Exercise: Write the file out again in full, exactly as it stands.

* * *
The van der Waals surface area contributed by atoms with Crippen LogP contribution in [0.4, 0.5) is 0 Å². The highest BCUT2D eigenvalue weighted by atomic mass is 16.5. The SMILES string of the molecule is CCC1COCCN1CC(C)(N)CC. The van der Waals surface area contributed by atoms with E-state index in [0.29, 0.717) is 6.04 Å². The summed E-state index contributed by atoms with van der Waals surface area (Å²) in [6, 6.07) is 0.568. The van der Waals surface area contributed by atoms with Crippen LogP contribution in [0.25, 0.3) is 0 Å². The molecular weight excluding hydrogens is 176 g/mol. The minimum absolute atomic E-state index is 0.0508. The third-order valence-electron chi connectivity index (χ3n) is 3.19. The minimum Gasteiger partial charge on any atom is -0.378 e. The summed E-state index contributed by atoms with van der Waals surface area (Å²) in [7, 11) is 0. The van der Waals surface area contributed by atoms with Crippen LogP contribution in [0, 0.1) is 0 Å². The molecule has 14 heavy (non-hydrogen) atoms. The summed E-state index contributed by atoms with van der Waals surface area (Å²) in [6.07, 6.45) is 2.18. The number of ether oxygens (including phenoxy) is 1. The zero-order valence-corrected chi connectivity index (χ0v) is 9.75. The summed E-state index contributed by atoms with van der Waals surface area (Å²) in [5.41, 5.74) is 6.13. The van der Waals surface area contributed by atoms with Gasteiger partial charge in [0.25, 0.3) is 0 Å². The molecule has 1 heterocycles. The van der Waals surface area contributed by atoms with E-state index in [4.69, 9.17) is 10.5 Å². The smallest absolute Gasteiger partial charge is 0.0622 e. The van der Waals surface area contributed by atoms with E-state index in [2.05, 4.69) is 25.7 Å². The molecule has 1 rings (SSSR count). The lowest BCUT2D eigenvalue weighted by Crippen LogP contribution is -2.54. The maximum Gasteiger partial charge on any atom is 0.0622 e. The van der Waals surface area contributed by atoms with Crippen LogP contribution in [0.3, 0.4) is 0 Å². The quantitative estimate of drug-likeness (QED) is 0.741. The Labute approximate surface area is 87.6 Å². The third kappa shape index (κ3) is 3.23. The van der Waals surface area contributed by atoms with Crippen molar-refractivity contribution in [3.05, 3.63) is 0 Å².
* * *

The van der Waals surface area contributed by atoms with Crippen LogP contribution in [0.4, 0.5) is 0 Å². The highest BCUT2D eigenvalue weighted by atomic mass is 16.5. The SMILES string of the molecule is CCC1COCCN1CC(C)(N)CC. The van der Waals surface area contributed by atoms with E-state index in [0.29, 0.717) is 6.04 Å². The summed E-state index contributed by atoms with van der Waals surface area (Å²) in [6, 6.07) is 0.568. The van der Waals surface area contributed by atoms with Crippen LogP contribution in [0.25, 0.3) is 0 Å². The molecular weight excluding hydrogens is 176 g/mol. The minimum absolute atomic E-state index is 0.0508. The third-order valence-electron chi connectivity index (χ3n) is 3.19. The minimum Gasteiger partial charge on any atom is -0.378 e. The summed E-state index contributed by atoms with van der Waals surface area (Å²) in [7, 11) is 0. The van der Waals surface area contributed by atoms with Crippen LogP contribution in [0, 0.1) is 0 Å². The molecule has 14 heavy (non-hydrogen) atoms. The summed E-state index contributed by atoms with van der Waals surface area (Å²) in [6.07, 6.45) is 2.18. The number of ether oxygens (including phenoxy) is 1. The zero-order valence-corrected chi connectivity index (χ0v) is 9.75. The summed E-state index contributed by atoms with van der Waals surface area (Å²) in [5.41, 5.74) is 6.13. The van der Waals surface area contributed by atoms with Gasteiger partial charge in [0.25, 0.3) is 0 Å². The molecule has 1 heterocycles. The van der Waals surface area contributed by atoms with E-state index in [4.69, 9.17) is 10.5 Å². The smallest absolute Gasteiger partial charge is 0.0622 e. The van der Waals surface area contributed by atoms with E-state index in [2.05, 4.69) is 25.7 Å². The molecule has 1 rings (SSSR count). The lowest BCUT2D eigenvalue weighted by Crippen LogP contribution is -2.54. The maximum Gasteiger partial charge on any atom is 0.0622 e. The van der Waals surface area contributed by atoms with Crippen LogP contribution in [0.3, 0.4) is 0 Å². The quantitative estimate of drug-likeness (QED) is 0.741. The Labute approximate surface area is 87.6 Å². The third kappa shape index (κ3) is 3.23. The van der Waals surface area contributed by atoms with Crippen molar-refractivity contribution in [3.05, 3.63) is 0 Å².